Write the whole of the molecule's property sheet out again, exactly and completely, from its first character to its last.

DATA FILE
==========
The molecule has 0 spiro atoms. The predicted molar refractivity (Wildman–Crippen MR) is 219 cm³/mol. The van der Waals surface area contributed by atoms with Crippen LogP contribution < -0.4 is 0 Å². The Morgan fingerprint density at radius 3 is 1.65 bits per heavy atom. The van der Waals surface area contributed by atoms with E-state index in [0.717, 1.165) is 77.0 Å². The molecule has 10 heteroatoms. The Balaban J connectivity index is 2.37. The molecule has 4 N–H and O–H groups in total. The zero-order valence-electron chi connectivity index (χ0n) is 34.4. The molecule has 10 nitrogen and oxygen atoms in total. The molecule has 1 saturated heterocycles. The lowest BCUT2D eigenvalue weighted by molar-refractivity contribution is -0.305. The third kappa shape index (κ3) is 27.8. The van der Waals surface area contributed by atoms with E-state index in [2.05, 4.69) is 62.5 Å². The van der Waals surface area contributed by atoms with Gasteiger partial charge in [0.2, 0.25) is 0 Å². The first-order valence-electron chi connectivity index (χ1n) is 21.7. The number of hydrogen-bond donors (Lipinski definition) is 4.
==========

The molecule has 0 spiro atoms. The predicted molar refractivity (Wildman–Crippen MR) is 219 cm³/mol. The van der Waals surface area contributed by atoms with Crippen LogP contribution < -0.4 is 0 Å². The Morgan fingerprint density at radius 3 is 1.65 bits per heavy atom. The van der Waals surface area contributed by atoms with E-state index in [0.717, 1.165) is 77.0 Å². The molecule has 10 heteroatoms. The Balaban J connectivity index is 2.37. The molecule has 4 N–H and O–H groups in total. The zero-order valence-electron chi connectivity index (χ0n) is 34.4. The molecule has 10 nitrogen and oxygen atoms in total. The molecule has 1 saturated heterocycles. The lowest BCUT2D eigenvalue weighted by molar-refractivity contribution is -0.305. The third kappa shape index (κ3) is 27.8. The van der Waals surface area contributed by atoms with E-state index in [2.05, 4.69) is 62.5 Å². The van der Waals surface area contributed by atoms with Gasteiger partial charge in [0.2, 0.25) is 0 Å². The first-order valence-electron chi connectivity index (χ1n) is 21.7. The number of hydrogen-bond donors (Lipinski definition) is 4.